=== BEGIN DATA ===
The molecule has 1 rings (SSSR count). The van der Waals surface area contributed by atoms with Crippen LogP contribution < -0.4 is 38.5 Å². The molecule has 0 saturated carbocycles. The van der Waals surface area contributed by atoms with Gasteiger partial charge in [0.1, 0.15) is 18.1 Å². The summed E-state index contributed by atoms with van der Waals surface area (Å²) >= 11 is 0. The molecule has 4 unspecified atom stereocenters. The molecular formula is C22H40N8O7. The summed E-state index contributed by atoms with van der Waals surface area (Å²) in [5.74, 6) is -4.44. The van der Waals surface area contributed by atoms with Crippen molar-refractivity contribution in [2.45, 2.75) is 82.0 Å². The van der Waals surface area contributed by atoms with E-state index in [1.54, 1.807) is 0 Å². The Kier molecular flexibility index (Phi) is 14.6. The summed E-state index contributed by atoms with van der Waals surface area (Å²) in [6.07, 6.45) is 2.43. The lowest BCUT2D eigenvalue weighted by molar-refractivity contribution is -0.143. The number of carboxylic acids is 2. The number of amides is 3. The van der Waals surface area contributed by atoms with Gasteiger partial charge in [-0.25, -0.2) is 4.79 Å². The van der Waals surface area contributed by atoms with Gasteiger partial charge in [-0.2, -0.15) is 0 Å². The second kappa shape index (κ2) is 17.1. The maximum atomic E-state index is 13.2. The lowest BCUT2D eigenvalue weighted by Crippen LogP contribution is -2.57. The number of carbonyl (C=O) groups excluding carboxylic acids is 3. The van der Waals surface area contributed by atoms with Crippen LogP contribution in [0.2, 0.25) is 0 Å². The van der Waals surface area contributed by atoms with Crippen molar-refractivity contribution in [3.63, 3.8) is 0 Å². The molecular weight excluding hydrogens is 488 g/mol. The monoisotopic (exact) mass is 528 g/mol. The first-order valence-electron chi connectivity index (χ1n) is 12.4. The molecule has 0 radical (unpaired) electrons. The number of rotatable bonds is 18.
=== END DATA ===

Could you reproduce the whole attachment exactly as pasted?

The molecule has 1 rings (SSSR count). The van der Waals surface area contributed by atoms with Crippen LogP contribution < -0.4 is 38.5 Å². The molecule has 0 saturated carbocycles. The van der Waals surface area contributed by atoms with Gasteiger partial charge in [0.1, 0.15) is 18.1 Å². The summed E-state index contributed by atoms with van der Waals surface area (Å²) >= 11 is 0. The molecule has 4 unspecified atom stereocenters. The molecular formula is C22H40N8O7. The summed E-state index contributed by atoms with van der Waals surface area (Å²) in [5.74, 6) is -4.44. The van der Waals surface area contributed by atoms with Crippen molar-refractivity contribution in [2.45, 2.75) is 82.0 Å². The van der Waals surface area contributed by atoms with E-state index in [1.54, 1.807) is 0 Å². The Kier molecular flexibility index (Phi) is 14.6. The summed E-state index contributed by atoms with van der Waals surface area (Å²) in [6.07, 6.45) is 2.43. The lowest BCUT2D eigenvalue weighted by molar-refractivity contribution is -0.143. The number of carboxylic acids is 2. The number of amides is 3. The van der Waals surface area contributed by atoms with Gasteiger partial charge in [-0.25, -0.2) is 4.79 Å². The van der Waals surface area contributed by atoms with Gasteiger partial charge in [-0.2, -0.15) is 0 Å². The second kappa shape index (κ2) is 17.1. The maximum atomic E-state index is 13.2. The lowest BCUT2D eigenvalue weighted by Crippen LogP contribution is -2.57. The number of carbonyl (C=O) groups excluding carboxylic acids is 3. The van der Waals surface area contributed by atoms with Crippen LogP contribution in [0.2, 0.25) is 0 Å². The van der Waals surface area contributed by atoms with Crippen molar-refractivity contribution in [3.63, 3.8) is 0 Å². The molecular weight excluding hydrogens is 488 g/mol. The monoisotopic (exact) mass is 528 g/mol. The first-order valence-electron chi connectivity index (χ1n) is 12.4. The molecule has 0 radical (unpaired) electrons. The number of rotatable bonds is 18.